Bristol Museum & Art Gallery
Located at the top of Park Street near Bristol University, the Bristol Museum & Art Gallery should not be missed. Home to some of the World’s greatest treasures, the museum and art gallery extends over several floors. Explore Ancient Egypt and the time of the Pharaohs, admire beautiful art and antiques from around Europe and even lay your eyes on a piece of art by the infamous, and local, Banksy. There are new exhibits opening all the time and the museum has previously seen incredible exhibits from Japanese art to Gypsy artefacts. With free entry and a cafe on-site there’s no reason not to visit.
Pop down to the Harbourside and check out this unique and buzzing hot spot in Bristol. Restaurants, bars, cafes and even shops have taken up residence in old shipping containers in Wapping Wharf and really can be viewed as a hub of Bristol. If coffee is your lifeblood then stop into Little Victories or Mokoko. Visiting around lunchtime, grab a burger at Squeezed or a takeaway from Gopal’s Curry Shack. For a few drinks with your mates, WildBeer is the best spot to be for a night out, or maybe the Bristol Cider Shop to pick up a few to have later. For shopping, you’ll find everything from a massage parlour to a cheesemonger, a flower emporium and even a grocery store. This is definitely you’re one-stop unique shopping destination.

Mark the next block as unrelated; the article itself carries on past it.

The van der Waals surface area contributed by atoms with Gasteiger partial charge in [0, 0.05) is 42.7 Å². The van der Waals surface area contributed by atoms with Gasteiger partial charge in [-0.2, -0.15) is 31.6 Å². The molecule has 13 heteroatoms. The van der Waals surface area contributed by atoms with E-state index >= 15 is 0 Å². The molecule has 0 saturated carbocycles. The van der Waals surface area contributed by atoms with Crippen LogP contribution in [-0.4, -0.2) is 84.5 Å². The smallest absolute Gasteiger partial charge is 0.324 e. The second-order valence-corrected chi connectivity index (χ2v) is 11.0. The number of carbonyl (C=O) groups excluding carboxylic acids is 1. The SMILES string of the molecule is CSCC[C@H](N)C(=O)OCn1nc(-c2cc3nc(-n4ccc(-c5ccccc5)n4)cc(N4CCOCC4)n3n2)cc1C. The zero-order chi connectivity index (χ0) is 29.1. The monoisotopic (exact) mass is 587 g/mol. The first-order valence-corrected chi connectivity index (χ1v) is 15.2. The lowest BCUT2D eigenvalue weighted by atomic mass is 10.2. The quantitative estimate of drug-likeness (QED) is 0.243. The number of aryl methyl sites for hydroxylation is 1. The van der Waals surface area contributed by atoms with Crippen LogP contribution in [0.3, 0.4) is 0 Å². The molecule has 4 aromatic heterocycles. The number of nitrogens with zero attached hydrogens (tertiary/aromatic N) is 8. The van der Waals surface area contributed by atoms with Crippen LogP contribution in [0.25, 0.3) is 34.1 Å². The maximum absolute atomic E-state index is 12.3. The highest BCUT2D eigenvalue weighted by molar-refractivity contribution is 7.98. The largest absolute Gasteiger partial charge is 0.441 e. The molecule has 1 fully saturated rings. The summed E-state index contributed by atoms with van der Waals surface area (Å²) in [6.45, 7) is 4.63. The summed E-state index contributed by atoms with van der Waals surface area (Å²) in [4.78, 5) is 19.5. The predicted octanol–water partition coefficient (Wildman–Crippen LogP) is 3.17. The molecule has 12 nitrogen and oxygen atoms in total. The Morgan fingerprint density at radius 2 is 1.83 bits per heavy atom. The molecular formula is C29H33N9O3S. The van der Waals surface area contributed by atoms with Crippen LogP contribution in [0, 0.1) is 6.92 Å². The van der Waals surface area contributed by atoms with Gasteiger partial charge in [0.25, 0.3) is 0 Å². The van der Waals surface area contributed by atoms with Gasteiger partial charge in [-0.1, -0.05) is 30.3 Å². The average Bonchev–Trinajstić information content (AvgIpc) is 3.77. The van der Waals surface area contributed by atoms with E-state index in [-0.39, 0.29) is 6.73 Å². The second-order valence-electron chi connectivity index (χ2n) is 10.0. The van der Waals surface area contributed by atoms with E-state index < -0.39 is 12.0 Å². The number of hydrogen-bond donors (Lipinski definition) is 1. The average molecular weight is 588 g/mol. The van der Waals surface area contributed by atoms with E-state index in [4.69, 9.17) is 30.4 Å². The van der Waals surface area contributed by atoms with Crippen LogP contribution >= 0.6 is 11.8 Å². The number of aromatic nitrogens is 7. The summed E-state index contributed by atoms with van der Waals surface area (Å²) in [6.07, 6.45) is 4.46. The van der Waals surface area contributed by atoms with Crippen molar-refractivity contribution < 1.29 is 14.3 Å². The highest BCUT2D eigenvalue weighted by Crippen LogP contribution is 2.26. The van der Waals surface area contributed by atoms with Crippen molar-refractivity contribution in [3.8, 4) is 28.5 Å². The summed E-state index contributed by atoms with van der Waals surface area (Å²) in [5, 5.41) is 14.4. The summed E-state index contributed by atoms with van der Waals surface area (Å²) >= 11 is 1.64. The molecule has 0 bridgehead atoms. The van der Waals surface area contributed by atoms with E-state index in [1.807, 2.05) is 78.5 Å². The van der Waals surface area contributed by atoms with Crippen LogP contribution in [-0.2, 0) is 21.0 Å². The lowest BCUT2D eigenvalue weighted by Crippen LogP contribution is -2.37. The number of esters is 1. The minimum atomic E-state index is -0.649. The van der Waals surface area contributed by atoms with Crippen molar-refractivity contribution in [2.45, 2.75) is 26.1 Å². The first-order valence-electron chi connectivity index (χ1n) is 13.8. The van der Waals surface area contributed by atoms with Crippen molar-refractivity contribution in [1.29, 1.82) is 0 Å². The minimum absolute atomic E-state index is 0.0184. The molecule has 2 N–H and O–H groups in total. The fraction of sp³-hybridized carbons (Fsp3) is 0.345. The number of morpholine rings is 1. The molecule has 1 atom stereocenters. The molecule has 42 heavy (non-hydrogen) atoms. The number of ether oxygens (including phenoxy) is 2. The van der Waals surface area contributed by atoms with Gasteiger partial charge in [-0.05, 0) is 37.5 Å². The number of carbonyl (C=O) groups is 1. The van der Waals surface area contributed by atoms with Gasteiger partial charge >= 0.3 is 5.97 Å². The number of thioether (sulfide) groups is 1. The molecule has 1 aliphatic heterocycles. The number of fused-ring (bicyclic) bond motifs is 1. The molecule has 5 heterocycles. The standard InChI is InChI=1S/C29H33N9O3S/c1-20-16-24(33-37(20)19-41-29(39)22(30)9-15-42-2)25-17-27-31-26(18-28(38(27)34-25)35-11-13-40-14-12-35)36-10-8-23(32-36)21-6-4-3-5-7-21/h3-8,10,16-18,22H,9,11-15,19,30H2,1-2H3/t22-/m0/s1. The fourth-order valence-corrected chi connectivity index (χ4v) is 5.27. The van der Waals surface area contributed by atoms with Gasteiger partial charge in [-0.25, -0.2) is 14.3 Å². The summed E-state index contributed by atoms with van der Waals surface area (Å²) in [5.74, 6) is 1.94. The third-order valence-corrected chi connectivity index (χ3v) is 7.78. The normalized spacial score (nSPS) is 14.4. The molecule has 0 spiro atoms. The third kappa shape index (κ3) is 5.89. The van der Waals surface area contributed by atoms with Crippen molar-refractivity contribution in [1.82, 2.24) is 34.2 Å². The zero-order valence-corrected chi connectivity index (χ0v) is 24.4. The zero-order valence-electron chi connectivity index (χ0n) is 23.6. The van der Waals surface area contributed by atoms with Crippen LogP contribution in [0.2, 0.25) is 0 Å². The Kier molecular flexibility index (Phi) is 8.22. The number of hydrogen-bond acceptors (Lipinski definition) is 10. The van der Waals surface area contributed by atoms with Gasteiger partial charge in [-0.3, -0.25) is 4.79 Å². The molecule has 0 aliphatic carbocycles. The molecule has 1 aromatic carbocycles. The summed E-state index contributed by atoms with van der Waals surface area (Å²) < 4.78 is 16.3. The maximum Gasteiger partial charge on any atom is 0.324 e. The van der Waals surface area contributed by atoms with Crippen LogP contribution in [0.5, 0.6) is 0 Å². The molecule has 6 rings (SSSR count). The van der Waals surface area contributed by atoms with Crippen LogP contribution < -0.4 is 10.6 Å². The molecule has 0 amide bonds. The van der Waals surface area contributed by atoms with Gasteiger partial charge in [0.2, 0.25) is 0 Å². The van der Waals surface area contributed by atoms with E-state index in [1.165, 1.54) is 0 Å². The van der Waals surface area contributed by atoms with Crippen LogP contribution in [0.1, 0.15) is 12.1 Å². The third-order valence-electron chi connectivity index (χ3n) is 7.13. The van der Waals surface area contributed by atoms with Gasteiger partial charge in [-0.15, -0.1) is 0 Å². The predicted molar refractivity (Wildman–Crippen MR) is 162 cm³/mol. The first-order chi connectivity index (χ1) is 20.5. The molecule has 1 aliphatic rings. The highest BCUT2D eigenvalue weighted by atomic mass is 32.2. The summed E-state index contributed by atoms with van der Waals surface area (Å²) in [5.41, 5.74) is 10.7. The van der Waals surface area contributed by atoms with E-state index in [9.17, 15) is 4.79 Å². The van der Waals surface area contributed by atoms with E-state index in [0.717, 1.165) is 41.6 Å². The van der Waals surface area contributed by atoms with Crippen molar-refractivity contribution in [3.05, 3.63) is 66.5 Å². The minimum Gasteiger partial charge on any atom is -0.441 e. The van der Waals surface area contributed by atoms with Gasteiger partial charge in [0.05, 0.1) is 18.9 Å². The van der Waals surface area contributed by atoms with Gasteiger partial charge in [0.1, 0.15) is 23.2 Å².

To learn about Bristol and all it’s amazing history head for the M-Shed. Right underneath the massive cranes on the Harbourside, and next to Wapping Wharf is the Bristol Museum. Housed in a 1950’s dockside transit shed you will find the most colourful and vibrant displays depicting Bristol’s moments through time as well as it’s maritime history. Over two floors visitors can interact and engage with the exhibits and depending on the time of year of your visit you could be lucky enough to attend any number of touring exhibits. Known to showcase the National Geographic Wild Life Photographer of the year this is a great opportunity to see some amazing photographs.